Evan's Gate by Rhys Bowen (St. Martin's Minotaur)
By a Spider's Thread by Laura Lippman (William Morrow)
Remembering Sarah by Chris Mooney (Atria Books)
California Girl by T. Jefferson Parker (William Morrow)
Out of the Deep I Cry by Julia Spencer-Fleming (St. Martin's Minotaur)

BEST FIRST NOVEL BY AN AMERICAN AUTHOR

Little Girl Lost by Richard Aleas (Hard Case Crime)
Relative Danger by Charles Benoit (Poisoned Pen Press)
Cloud Atlas by Liam Callanan (Delacorte Press)
Tonight I Said Goodbye by Michael Koryta (St. Martin's Minotaur)
Country of Origin by Don Lee (W.W. Norton & Company)
Bahamarama by Bob Morris (St. Martin's Minotaur)

BEST PAPERBACK ORIGINAL

The Librarian by Larry Beinhart (Nation Books)
Into the Web by Thomas H. Cook (Bantam)
Dead Men Rise Up Never by Ron Faust (Dell)
Twelve-Step Fandango by Chris Haslam (Dark Alley)
The Confession by Domenic Stansberry (Hard Case Crime)

BEST CRITICAL/BIOGRAPHICAL

The New Annotated Sherlock Holmes: The Complete Short Stories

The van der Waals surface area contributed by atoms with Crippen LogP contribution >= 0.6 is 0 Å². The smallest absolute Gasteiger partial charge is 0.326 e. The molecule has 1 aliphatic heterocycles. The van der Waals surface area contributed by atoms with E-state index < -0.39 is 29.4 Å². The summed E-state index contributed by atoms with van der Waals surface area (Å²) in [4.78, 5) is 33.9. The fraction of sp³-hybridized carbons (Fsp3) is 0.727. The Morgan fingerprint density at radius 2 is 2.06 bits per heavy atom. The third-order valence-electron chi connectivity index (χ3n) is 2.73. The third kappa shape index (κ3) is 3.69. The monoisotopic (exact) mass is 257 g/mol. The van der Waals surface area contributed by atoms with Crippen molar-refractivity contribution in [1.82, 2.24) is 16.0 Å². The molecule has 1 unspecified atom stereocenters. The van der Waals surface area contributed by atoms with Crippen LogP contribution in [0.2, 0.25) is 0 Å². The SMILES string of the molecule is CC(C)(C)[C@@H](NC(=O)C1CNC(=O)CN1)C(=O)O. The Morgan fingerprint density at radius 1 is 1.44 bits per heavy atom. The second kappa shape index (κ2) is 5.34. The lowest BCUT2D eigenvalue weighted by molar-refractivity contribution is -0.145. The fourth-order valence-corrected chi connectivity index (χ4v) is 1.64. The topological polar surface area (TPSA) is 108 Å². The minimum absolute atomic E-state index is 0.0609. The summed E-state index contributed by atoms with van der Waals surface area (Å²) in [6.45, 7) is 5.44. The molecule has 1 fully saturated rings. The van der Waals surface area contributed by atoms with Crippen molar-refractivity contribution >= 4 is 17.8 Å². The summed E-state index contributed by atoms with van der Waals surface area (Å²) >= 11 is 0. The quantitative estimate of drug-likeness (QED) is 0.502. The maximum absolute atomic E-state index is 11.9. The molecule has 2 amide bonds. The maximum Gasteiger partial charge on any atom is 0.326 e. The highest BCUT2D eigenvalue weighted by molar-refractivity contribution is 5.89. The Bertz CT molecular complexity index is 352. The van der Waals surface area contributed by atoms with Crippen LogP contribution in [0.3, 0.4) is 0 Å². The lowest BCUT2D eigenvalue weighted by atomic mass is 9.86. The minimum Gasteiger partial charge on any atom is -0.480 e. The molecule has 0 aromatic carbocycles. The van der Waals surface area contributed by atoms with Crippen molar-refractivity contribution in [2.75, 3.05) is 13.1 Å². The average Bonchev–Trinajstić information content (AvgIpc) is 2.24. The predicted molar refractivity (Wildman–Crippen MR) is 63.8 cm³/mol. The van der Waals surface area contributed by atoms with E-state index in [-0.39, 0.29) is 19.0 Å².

edited by Leslie S. Klinger (W.W. Norton)
Latin American Mystery Writers: An A-to-Z Guide by Daniel B. Lockhart (Greenwood Press)
Booze and the Private Eye: Alcohol in the Hard-Boiled Novel
by Rita Elizabeth Rippetoe (McFarland & Co.)
The Life of Graham Greene, Vol. 3: 1956-1991 by Norman Sherry (Viking Books)

BEST FACT CRIME

Ready for the People: My Most Chilling Cases as Prosecutor by Marissa N. Batt (Arcade Publishing)
Conviction: Solving the Moxley Murder: A Reporter and a Detective's Twenty-Year Search for Justice by Leonard Levitt (Regan Books)
Forensics for Dummies by D.P. Lyle, MD (Wiley Publishing - For Dummies)
Are You There Alone?: The Unspeakable Crime of Andrea Yates by Suzanne O'Malley (Simon & Schuster)
Ballad of the Whiskey Robber: A True Story of Bank Heists, Ice Hockey, Transylvanian Pelt Smuggling, Moonlighting Detectives, and Broken Hearts by Julian Rubinstein (Little, Brown)
Green River, Running Red: The Real Story of the Green River Killer - America's Deadliest Serial Murderer by Ann Rule (Free Press)

BEST SHORT STORY

"Something About a Scar" - Anything You Say Can and Will Be Used Against You by Laurie Lynn Drummond (HarperCollins)